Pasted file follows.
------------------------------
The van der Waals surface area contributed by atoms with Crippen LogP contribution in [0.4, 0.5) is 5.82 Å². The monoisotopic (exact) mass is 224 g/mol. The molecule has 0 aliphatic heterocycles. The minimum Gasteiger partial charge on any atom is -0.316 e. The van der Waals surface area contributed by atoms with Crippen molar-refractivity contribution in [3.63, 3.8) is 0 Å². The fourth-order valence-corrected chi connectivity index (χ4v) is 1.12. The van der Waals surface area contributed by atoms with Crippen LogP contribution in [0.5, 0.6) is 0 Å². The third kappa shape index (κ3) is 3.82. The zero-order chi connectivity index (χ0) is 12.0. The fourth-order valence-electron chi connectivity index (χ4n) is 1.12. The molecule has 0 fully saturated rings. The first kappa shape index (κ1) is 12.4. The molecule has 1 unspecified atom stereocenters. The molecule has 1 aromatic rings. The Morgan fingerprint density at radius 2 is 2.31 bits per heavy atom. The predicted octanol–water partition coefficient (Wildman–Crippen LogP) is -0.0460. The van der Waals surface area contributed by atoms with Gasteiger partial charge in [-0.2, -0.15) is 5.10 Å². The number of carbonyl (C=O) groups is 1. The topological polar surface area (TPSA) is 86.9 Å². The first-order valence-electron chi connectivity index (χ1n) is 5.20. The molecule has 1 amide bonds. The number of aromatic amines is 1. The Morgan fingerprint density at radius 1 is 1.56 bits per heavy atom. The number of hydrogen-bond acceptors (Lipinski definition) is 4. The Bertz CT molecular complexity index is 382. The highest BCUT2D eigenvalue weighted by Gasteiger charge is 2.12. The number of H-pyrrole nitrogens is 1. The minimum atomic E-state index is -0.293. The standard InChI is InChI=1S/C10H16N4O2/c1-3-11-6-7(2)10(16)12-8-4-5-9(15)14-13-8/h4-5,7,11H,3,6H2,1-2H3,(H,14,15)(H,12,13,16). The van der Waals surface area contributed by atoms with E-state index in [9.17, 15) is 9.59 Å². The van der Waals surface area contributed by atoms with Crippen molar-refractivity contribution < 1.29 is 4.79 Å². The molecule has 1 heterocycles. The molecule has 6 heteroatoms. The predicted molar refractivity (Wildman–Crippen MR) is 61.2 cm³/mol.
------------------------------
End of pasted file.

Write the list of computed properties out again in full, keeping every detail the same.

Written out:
The van der Waals surface area contributed by atoms with Crippen LogP contribution in [0.4, 0.5) is 5.82 Å². The monoisotopic (exact) mass is 224 g/mol. The molecule has 0 aliphatic heterocycles. The minimum Gasteiger partial charge on any atom is -0.316 e. The van der Waals surface area contributed by atoms with Crippen molar-refractivity contribution in [3.63, 3.8) is 0 Å². The fourth-order valence-corrected chi connectivity index (χ4v) is 1.12. The van der Waals surface area contributed by atoms with Crippen LogP contribution in [0.5, 0.6) is 0 Å². The third kappa shape index (κ3) is 3.82. The zero-order chi connectivity index (χ0) is 12.0. The fourth-order valence-electron chi connectivity index (χ4n) is 1.12. The molecule has 0 fully saturated rings. The first kappa shape index (κ1) is 12.4. The molecule has 1 unspecified atom stereocenters. The molecule has 1 aromatic rings. The Morgan fingerprint density at radius 2 is 2.31 bits per heavy atom. The predicted octanol–water partition coefficient (Wildman–Crippen LogP) is -0.0460. The van der Waals surface area contributed by atoms with Gasteiger partial charge in [-0.2, -0.15) is 5.10 Å². The number of carbonyl (C=O) groups is 1. The topological polar surface area (TPSA) is 86.9 Å². The first-order valence-electron chi connectivity index (χ1n) is 5.20. The molecule has 1 amide bonds. The number of aromatic amines is 1. The Morgan fingerprint density at radius 1 is 1.56 bits per heavy atom. The number of hydrogen-bond acceptors (Lipinski definition) is 4. The Bertz CT molecular complexity index is 382. The highest BCUT2D eigenvalue weighted by Gasteiger charge is 2.12. The number of H-pyrrole nitrogens is 1. The minimum atomic E-state index is -0.293. The standard InChI is InChI=1S/C10H16N4O2/c1-3-11-6-7(2)10(16)12-8-4-5-9(15)14-13-8/h4-5,7,11H,3,6H2,1-2H3,(H,14,15)(H,12,13,16). The van der Waals surface area contributed by atoms with E-state index in [9.17, 15) is 9.59 Å². The van der Waals surface area contributed by atoms with Crippen molar-refractivity contribution < 1.29 is 4.79 Å². The molecule has 1 heterocycles. The molecule has 6 heteroatoms. The predicted molar refractivity (Wildman–Crippen MR) is 61.2 cm³/mol.